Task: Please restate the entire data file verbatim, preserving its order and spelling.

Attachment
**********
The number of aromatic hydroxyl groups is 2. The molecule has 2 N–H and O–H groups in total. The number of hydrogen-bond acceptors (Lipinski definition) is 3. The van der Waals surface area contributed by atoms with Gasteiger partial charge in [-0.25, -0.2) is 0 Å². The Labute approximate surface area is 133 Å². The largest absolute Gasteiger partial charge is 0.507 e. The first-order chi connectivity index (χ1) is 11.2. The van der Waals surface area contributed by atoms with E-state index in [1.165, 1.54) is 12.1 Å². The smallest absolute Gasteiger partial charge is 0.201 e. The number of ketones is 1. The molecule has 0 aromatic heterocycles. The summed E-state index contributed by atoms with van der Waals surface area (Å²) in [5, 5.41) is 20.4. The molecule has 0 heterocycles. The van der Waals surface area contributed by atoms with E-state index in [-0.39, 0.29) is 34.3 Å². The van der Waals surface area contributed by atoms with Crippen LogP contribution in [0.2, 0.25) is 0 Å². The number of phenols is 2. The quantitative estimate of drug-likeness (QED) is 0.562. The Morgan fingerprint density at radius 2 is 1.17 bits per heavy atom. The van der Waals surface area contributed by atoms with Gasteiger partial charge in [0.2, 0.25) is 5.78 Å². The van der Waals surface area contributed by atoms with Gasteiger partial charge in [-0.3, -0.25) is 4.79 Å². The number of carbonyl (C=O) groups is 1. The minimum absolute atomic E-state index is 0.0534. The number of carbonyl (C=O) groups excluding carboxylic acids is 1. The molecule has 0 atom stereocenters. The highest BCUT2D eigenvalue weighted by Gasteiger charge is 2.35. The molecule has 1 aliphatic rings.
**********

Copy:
The number of aromatic hydroxyl groups is 2. The molecule has 2 N–H and O–H groups in total. The number of hydrogen-bond acceptors (Lipinski definition) is 3. The van der Waals surface area contributed by atoms with Gasteiger partial charge in [-0.25, -0.2) is 0 Å². The Labute approximate surface area is 133 Å². The largest absolute Gasteiger partial charge is 0.507 e. The first-order chi connectivity index (χ1) is 11.2. The van der Waals surface area contributed by atoms with E-state index in [1.165, 1.54) is 12.1 Å². The smallest absolute Gasteiger partial charge is 0.201 e. The number of ketones is 1. The molecule has 0 aromatic heterocycles. The summed E-state index contributed by atoms with van der Waals surface area (Å²) in [5, 5.41) is 20.4. The molecule has 0 heterocycles. The van der Waals surface area contributed by atoms with E-state index in [-0.39, 0.29) is 34.3 Å². The van der Waals surface area contributed by atoms with Crippen LogP contribution in [0.2, 0.25) is 0 Å². The number of phenols is 2. The quantitative estimate of drug-likeness (QED) is 0.562. The Morgan fingerprint density at radius 2 is 1.17 bits per heavy atom. The van der Waals surface area contributed by atoms with Gasteiger partial charge in [0.2, 0.25) is 5.78 Å². The van der Waals surface area contributed by atoms with Gasteiger partial charge in [-0.3, -0.25) is 4.79 Å². The number of carbonyl (C=O) groups is 1. The minimum absolute atomic E-state index is 0.0534. The number of carbonyl (C=O) groups excluding carboxylic acids is 1. The molecule has 0 atom stereocenters. The highest BCUT2D eigenvalue weighted by Gasteiger charge is 2.35. The molecule has 1 aliphatic rings.